Regarding the post by Anon (25.9.11, 20:20), great idea but I was actually thinking of going wider then this, I would have thought those examples were a given, as would be donations to local sports clubs (there are plenty of examples of donations of £500 at store opening on the internet). How about advertising Kirkbymoorside as a place to shop on any leaflets they put out as well as signage?

    Why not try for something a bit more, Somersham, a plastic bag free zone, negotiated a deal with the store on selling the villages cloth bags and funding continues in turn to go back into the community everytime one is sold, ( couldn’t the Enviromental group look into this surely it ties into the “transition town”, maybe Kirkbymoorside could become famous as a carbon neutral town, we could go further and ask them to pay for wind turbines to power the town (I think I remember seeing a refurbished water mill on a TV programme a few months back that was doing this for its community). Or how about getting them to fund an updated telephone exchange bringing high speed broadband to the town, this may bring in developing e-businesses to town bringing more opportunity and employment (by the way I have no idea on the costs of these, whether they are feasible, achievable or viable).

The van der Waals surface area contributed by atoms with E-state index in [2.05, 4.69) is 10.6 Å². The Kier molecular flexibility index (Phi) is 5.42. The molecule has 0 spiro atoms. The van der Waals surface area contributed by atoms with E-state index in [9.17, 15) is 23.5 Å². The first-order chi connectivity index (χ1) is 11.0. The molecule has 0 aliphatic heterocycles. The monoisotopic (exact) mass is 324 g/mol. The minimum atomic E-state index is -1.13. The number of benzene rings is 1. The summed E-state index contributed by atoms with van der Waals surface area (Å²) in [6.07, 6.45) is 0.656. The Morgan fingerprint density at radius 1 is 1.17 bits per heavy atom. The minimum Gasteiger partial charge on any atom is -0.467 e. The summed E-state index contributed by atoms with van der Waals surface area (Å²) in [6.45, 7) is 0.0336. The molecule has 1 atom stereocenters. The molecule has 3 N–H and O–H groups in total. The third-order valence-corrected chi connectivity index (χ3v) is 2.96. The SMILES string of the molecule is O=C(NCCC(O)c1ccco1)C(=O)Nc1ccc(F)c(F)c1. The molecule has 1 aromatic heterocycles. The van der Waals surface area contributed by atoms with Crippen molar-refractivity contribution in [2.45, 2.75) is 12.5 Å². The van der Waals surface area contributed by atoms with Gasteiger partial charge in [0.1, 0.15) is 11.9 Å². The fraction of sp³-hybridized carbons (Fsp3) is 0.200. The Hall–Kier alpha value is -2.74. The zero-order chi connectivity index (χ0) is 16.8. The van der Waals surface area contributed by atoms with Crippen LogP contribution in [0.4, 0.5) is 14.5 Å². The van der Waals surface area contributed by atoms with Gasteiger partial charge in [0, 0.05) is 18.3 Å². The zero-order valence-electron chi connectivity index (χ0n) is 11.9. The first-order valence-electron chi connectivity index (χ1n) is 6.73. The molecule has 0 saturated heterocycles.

I have to agree with Mr M (25.9.11 21:15), I would be more worried as a local shop keeper if we stopped the proposal here and it was subsequently built at Pickering or Helmsley, not only could I still potentially lose the local trade but I wouldn’t gain the linked trade, that to me would be more scary!